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In a lot of ways, Georges Laraque is not what he seems: a former hockey enforcer, who didn't like to fight. A 6-foot-3, 250-pound, hockey-playing vegan (that's a lot of quinoa). And then, there's the simple fact that he was a black man playing hockey, a fact that shouldn't matter - except, unfortunately for Georges, it did.
Growing up near Montreal, the son of Haitian immigrants, he faced brutal racism as a kid. So Georges learned to fight, out of self-defence. By the time he made the National Hockey League, dropping the gloves was a big part of his career. In fact it was his job, and the only way for him to stay in the NHL. But Georges never enjoyed fighting; to him, the prospect of a fight was just plain frightening. So what's it like to wake up every day and face that kind of fear?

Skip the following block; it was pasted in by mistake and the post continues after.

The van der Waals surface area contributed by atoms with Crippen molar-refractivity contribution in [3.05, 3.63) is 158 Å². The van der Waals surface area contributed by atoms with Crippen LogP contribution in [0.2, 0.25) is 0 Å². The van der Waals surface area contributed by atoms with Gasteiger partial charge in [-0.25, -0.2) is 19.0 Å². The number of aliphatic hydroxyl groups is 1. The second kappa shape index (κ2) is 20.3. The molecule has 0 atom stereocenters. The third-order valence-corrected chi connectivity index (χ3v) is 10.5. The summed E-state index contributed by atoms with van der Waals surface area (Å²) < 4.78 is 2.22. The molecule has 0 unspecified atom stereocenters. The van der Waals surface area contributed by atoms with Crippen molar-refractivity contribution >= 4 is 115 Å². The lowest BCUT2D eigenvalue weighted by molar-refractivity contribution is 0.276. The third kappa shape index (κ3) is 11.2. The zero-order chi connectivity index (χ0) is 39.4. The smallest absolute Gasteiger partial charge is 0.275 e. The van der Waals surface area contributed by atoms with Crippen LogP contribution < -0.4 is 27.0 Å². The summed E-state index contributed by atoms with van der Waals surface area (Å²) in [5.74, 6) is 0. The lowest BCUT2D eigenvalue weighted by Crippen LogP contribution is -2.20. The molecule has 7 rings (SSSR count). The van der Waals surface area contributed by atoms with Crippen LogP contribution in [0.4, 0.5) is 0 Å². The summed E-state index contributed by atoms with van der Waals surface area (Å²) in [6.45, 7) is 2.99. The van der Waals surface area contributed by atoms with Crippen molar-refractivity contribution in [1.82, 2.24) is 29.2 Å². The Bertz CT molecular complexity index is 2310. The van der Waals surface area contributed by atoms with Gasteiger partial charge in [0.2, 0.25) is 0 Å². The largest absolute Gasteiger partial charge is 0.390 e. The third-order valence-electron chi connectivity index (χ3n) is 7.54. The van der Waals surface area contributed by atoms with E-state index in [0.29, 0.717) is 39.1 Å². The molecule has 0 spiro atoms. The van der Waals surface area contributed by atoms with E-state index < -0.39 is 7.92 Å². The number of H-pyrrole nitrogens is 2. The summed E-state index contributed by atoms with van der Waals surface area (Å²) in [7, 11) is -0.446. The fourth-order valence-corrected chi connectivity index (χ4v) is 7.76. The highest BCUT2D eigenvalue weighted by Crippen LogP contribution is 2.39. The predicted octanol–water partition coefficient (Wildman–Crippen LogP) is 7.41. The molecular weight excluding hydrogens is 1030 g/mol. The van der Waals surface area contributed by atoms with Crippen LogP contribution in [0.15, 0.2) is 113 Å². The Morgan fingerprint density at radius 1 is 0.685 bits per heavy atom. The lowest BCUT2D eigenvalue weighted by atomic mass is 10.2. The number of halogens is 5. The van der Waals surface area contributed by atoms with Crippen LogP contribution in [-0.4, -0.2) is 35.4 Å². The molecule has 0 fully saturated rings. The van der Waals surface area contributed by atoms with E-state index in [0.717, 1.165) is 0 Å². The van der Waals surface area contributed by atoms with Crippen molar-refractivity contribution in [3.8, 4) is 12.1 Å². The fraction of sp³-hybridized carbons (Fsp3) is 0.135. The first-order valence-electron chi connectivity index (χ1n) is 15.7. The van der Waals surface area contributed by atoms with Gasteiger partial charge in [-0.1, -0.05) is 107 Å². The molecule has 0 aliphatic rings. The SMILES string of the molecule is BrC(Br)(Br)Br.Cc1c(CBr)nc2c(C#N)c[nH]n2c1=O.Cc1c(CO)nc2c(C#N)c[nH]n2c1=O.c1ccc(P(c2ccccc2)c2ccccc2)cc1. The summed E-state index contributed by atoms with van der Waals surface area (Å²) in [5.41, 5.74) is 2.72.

One outlet for Georges was volunteer work, and since his retirement last year, Georges has kept busy. He became deputy leader of the Green Party; campaigned with Elizabeth May, and, in the past two years, Georges has made multiple trips to Haiti, raising money for earthquake relief. He also waded into the hockey-fighting debate, and when Don Cherry attempted to echo Georges' sentiments, Grapes got himself into a heap of trouble.
Now, there's a new memoir: 'Georges Laraque: The Story of the NHL's Unlikeliest Tough Guy'. It's a book that goes a long way in explaining why Georges Laraque isn't one to back down from a fight, on the ice and off.